Writing for the majority, Justice william j. brennan jr. noted that "[t]he expressive, overtly political nature of [Johnson's] conduct was both intentional and overwhelmingly apparent." It was clear that "Johnson was convicted for engaging in expressive conduct." Rejecting the assertion by Texas that the law prevented breaches of the peace, the Court concluded that "Johnson's conduct did not threaten to disturb the peace. Nor does the State's interest in preserving the flag as a symbol of nationhood and national unity justify his criminal conviction for engaging in political expression."
Chief Justice william h. rehnquist, in a dissenting opinion, dismissed the idea that flag burning was a form of symbolic speech. On the contrary, he stated, "flag burning is the equivalent of an inarticulate grunt or roar that … is most likely to be indulged in not to express any particular idea, but to antagonize others…." Rehnquist argued that the flag "as the symbol of our Nation, [has] a uniqueness that justifies a governmental prohibition against flag burning…."
Flag Burning: Desecration or Free Expression?
The Supreme Court's decision in texas v. johnson, 491 U.S. 397, 109 S. Ct. 2533, 105 L. Ed. 2d 342 (1989), striking down a Texas law that made burning the U.S. flag a crime, was endorsed by the american civil liberties union (ACLU) and other groups that seek to preserve freedom of expression under the first amendment. Other groups and individuals, however, were dismayed that the Court would strike down a law that protected the symbol of the United States. Congress responded by passing the federal Flag Protection Act of 1989, 103 Stat. 777, which made flag burning a federal crime. When the Supreme Court struck down the federal law in United States v. Eichman, 496 U.S. 310, 110 S. Ct. 2404, 110 L. Ed. 2d 287 (1990), opponents of flag burning began to campaign for a constitutional amendment that would make such a law constitutional.
The proponents of a flag protection amendment have been led by the Citizens Flag Alliance (CFA), a nonpartisan, nonprofit national coalition that includes more than one hundred organizations and is funded, in large part, by the american legion. The proposed amendment states that "Congress shall have power to prohibit the physical desecration of the flag of the United States." The House of Representatives overwhelmingly passed the amendment in June 1995, but the Senate defeated the amendment by three votes in December 1995.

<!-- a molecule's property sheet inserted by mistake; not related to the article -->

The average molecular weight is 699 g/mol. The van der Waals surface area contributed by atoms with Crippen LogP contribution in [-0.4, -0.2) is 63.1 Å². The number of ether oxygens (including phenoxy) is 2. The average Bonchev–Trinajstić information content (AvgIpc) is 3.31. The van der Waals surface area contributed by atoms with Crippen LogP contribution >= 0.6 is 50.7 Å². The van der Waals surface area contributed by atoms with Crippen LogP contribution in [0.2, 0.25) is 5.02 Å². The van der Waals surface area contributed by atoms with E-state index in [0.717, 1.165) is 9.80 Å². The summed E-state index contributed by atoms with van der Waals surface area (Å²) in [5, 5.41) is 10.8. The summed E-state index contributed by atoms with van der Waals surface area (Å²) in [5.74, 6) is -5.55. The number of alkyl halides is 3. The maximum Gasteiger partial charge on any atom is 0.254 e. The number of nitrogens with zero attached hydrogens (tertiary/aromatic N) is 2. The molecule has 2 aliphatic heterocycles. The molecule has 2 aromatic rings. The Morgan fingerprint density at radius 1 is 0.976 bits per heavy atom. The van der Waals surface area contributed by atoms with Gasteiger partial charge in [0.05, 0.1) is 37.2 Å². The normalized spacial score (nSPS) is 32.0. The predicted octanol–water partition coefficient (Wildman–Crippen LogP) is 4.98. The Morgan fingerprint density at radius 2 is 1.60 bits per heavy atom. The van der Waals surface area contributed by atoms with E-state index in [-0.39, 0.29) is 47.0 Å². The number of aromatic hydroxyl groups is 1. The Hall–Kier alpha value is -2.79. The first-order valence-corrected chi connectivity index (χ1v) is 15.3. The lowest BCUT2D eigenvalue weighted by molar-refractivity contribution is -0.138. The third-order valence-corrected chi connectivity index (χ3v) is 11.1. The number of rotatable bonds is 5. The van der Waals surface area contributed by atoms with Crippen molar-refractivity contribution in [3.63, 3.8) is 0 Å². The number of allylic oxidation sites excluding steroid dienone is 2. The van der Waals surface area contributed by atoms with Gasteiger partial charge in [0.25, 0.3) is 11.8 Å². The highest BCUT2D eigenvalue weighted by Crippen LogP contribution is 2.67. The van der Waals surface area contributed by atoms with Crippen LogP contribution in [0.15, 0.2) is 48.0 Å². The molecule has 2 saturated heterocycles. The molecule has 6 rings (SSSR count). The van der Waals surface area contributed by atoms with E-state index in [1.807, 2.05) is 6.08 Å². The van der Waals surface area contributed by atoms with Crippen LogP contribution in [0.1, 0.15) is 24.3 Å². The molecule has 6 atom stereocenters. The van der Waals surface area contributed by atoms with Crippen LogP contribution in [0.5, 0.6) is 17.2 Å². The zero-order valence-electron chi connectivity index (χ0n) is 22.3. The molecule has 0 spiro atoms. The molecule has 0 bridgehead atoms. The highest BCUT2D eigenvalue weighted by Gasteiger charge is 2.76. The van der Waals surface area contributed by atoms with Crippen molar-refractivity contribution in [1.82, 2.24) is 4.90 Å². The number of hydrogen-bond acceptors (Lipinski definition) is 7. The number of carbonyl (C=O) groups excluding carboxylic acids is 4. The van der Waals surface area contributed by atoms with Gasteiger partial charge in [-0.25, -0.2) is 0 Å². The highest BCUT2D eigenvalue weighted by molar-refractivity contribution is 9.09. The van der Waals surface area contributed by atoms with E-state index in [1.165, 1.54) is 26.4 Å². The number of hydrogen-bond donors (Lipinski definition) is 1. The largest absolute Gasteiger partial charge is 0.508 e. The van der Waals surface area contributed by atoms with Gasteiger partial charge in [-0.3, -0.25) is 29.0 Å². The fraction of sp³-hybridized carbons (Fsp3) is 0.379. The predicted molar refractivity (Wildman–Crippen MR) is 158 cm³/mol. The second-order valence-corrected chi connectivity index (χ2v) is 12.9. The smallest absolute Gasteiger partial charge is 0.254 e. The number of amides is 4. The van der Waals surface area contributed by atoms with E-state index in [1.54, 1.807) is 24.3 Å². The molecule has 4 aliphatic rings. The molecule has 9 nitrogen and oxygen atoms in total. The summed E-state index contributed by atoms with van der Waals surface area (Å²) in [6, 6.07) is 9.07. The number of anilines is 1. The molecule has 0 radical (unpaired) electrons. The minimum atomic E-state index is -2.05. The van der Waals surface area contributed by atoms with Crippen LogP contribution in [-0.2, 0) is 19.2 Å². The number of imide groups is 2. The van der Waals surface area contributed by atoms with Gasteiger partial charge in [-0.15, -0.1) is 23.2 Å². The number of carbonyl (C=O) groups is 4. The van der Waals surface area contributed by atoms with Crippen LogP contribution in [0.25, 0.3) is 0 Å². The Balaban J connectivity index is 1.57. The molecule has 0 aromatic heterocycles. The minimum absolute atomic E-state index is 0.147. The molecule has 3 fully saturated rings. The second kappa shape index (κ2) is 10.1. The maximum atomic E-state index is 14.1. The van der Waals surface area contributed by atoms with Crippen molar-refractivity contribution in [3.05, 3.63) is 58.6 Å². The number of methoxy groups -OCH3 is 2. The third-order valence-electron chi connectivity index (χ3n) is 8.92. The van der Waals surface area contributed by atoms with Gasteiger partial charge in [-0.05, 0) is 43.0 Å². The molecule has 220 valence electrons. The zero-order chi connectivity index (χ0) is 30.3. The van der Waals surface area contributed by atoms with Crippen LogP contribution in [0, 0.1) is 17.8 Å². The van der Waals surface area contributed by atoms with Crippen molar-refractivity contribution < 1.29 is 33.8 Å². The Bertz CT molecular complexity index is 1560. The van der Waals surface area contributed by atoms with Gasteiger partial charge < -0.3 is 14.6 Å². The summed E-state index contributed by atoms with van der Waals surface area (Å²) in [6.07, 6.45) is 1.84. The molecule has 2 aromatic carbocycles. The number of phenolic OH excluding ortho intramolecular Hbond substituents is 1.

Despite this defeat, the CFA has continued to campaign for the amendment, noting that opinion polls consistently show that 80 percent of U.S. citizens support the amendment. In addition, fortynine state legislatures have passed resolutions asking Congress to pass a flag protection amendment—eleven more states than are needed to ratify an amendment. The amendment was reintroduced in Congress in 1997. The House passed the measure by a vote of 310–114, but a vote in the Senate was delayed.
Proponents of the amendment contend that it does not restrict freedom of expression or limit the First Amendment. They note that there have always been limits on free speech and that the Supreme Court has never regarded the guarantees of the First Amendment as absolute. Proponents point to Chief Justice william h. rehnquist's dissent in Johnson, in which he characterized flag burning as "the equivalent of an inarticulate grunt or roar" and the flag as a national symbol deserving of protection.
In addition, supporters of the amendment deny that flag burning is symbolic speech. They argue that the act of flag desecration is conduct rather than speech and is thus outside the First Amendment's protection. The Supreme Court's decisions have regarded flag burning as protected symbolic speech, however, so this argument can only prevail if the Court's interpretation is overridden by an amendment to the Constitution.
Supporters of the amendment contend that the flag has a special place in U.S. society and culture and serves as a unifying symbol for a heterogeneous nation. Because of its unique status, the flag must be honored and respected. They argue that the freedom to desecrate the flag is not a fundamental freedom deeply rooted in the First Amendment. Therefore, they conclude, it is reasonable for a balance to be struck between the rights of the individual and her responsibility to society. In this instance societal values should prevail over individual interests.
Proponents of the amendment strenuously object to the charge that they are restricting freedom of speech. The amendment does not prevent a person from criticizing, in speech or writing, the government, government officials, or even the flag itself. The amendment simply gives Congress the authority to pass legislation that prohibits the desecration of the U.S. flag.
Opponents of the amendment, led by the ACLU, insist that the passage of the flag amendment would limit freedom of expression and restrict the First Amendment. They point out that the word desecration is a religious concept that means to profane or violate the sanctity of something. According to opponents, the flag amendment would implicitly constitutionalize the flag as the sacred or divine object of the United States. Such an action would run counter to the bill of rights.